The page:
6. ^ Nilsson et al. (1970). "Studies into the pigments in beetroot (Beta vulgaris L. ssp. vulgaris var. rubra L.)"
  7. ^ "AAS Beet Perfected Detroit". Retrieved 20 August 2017. 
  8. ^ "AAS Beet Ruby Queen". Retrieved 20 August 2017. 
  9. ^ a b c Grubben, G.J.H. & Denton, O.A. (2004) Plant Resources of Tropical Africa 2. Vegetables. PROTA Foundation, Wageningen; Backhuys, Leiden; CTA, Wageningen.
  10. ^ Pin, Pierre A.; Zhang, Wenying; Vogt, Sebastian H.; Dally, Nadine; Büttner, Bianca; Schulze-Buxloh, Gretel; Jelly, Noémie S.; Chia, Tansy Y. P.; Mutasa-Göttgens, Effie S. (2012-06-19). "The Role of a Pseudo-Response Regulator Gene in Life Cycle Adaptation and Domestication of Beet". Current Biology. 22 (12): 1095–1101. ISSN 0960-9822. PMID 22608508. doi:10.1016/j.cub.2012.04.007. 
  11. ^ Francis, F.J. (1999). Colorants. Egan Press. ISBN 1-891127-00-4. 
  12. ^ Making Wild Wines & Meads; Pattie Vargas & Rich Gulling; page 73
  13. ^ MacMillan, Margaret Olwen (2002) [2001]. "We are the League of the People". Paris 1919: Six Months That Changed the World (1st U.S. ed.). New York: Random House. p. 60. ISBN 0375508260. LCCN 2002023707. Relief workers invented names for things they had never seen before, such as the mangelwurzel disease, which afflicted those who lived solely on beets. 
  14. ^ "Nutrient data for beets, raw per 100 g". United States Department of Agriculture, National Nutrient Database, release SR-28. 2016. Retrieved 20 March 2017. 
  15. ^ Lundberg, J.O.; Carlström, M.; Larsen, F.J.; Weitzberg, E. (2011). "Roles of dietary inorganic nitrate in cardiovascular health and disease". Cardiovasc Res. 89 (3): 525–32. PMID 20937740. doi:10.1093/cvr/cvq325. 
  16. ^ Hobbs, D. A.; Kaffa, N.; George, T. W.; Methven, L.; Lovegrove, J. A. (2012). "Blood pressure-lowering effects of beetroot juice and novel beetroot-enriched bread products in normotensive male subjects". British Journal of Nutrition. 108 (11): 2066–2074. PMID 22414688. doi:10.1017/S0007114512000190.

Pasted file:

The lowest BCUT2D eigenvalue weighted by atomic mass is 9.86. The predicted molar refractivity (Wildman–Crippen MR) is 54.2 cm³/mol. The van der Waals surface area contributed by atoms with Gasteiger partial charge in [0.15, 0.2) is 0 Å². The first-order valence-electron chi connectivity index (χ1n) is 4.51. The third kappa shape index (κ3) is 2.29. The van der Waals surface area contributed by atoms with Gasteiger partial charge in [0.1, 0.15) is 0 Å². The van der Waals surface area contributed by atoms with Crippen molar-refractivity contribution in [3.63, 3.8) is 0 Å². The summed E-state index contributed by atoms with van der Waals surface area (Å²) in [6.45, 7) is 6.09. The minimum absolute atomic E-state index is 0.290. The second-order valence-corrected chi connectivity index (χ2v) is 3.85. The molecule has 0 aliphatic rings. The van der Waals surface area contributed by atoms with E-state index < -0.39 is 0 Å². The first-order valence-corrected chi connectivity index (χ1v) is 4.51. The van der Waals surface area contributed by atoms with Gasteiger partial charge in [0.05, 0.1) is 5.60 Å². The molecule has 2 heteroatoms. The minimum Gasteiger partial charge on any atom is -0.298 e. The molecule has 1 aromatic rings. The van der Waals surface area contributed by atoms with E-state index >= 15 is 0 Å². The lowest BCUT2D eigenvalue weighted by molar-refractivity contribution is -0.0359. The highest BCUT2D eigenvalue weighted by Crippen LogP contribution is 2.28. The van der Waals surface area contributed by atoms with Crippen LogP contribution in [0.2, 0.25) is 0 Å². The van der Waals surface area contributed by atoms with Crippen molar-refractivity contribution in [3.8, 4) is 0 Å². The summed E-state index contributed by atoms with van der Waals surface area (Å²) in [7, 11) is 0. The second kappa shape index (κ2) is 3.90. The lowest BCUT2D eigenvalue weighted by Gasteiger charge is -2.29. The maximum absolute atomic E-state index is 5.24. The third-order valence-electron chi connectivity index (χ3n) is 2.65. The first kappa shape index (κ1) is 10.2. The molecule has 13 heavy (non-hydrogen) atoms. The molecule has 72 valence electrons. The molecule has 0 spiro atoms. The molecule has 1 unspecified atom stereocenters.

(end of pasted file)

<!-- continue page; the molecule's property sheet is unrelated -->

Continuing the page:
17. ^ Siervo, M.; Lara, J.; Ogbonmwan, I.; Mathers, J. C. (2013). "Inorganic Nitrate and Beetroot Juice Supplementation Reduces Blood Pressure in Adults: A Systematic Review and Meta-Analysis". Journal of Nutrition. 143 (6): 818–826. PMID 23596162. doi:10.3945/jn.112.170233. 
  18. ^ McMahon, Nicholas F.; Leveritt, Michael D.; Pavey, Toby G. (6 September 2016). "The Effect of Dietary Nitrate Supplementation on Endurance Exercise Performance in Healthy Adults: A Systematic Review and Meta-Analysis". Sports Medicine. PMID 27600147. doi:10.1007/s40279-016-0617-7. dietary NO3− supplementation such as nitrate-rich vegetable sources or beetroot juice 
  19. ^ Pajares, M. A.; Pérez-Sala, D (2006). "Betaine homocysteine S-methyltransferase: Just a regulator of homocysteine metabolism?". Cellular and Molecular Life Sciences. 63 (23): 2792–803. PMID 17086380. doi:10.1007/s00018-006-6249-6. 
  20. ^ a b A.D.A.M., Inc., ed. (2002). Betaine. University of Maryland Medical Center. 
  21. ^ Potter, K.; Hankey, G. J.; Green, D. J.; Eikelboom, J. W.; Arnolda, L. F. (2008). "Homocysteine or Renal Impairment: Which is the Real Cardiovascular Risk Factor?". Arteriosclerosis, Thrombosis, and Vascular Biology. 28 (6): 1158. doi:10.1161/ATVBAHA.108.162743. 
  22. ^ Frank, T; Stintzing, F. C.; Carle, R; Bitsch, I; Quaas, D; Strass, G; Bitsch, R; Netzel, M (2005). "Urinary pharmacokinetics of betalains following consumption of red beet juice in healthy humans". Pharmacological Research. 52 (4): 290–7. PMID 15964200. doi:10.1016/j.phrs.2005.04.005. 
  23. ^ "Urine color". Mayo Clinic, Patient Care and Health Information, Mayo Foundation for Medical Education and Research. 2016. Retrieved 27 December 2016. 
  24. ^ Kolb E, Haug M, Janzowski C, Vetter A, Eisenbrand G (1997). "Potential nitrosamine formation and its prevention during biological denitrification of red beet juice". Food and Chemical Toxicology. 35 (2): 219–24. PMID 9146735. doi:10.1016/s0278-6915(96)00099-3. Retrieved 2015-06-06. 

External links[edit]

Media related to Beetroot at Wikimedia Commons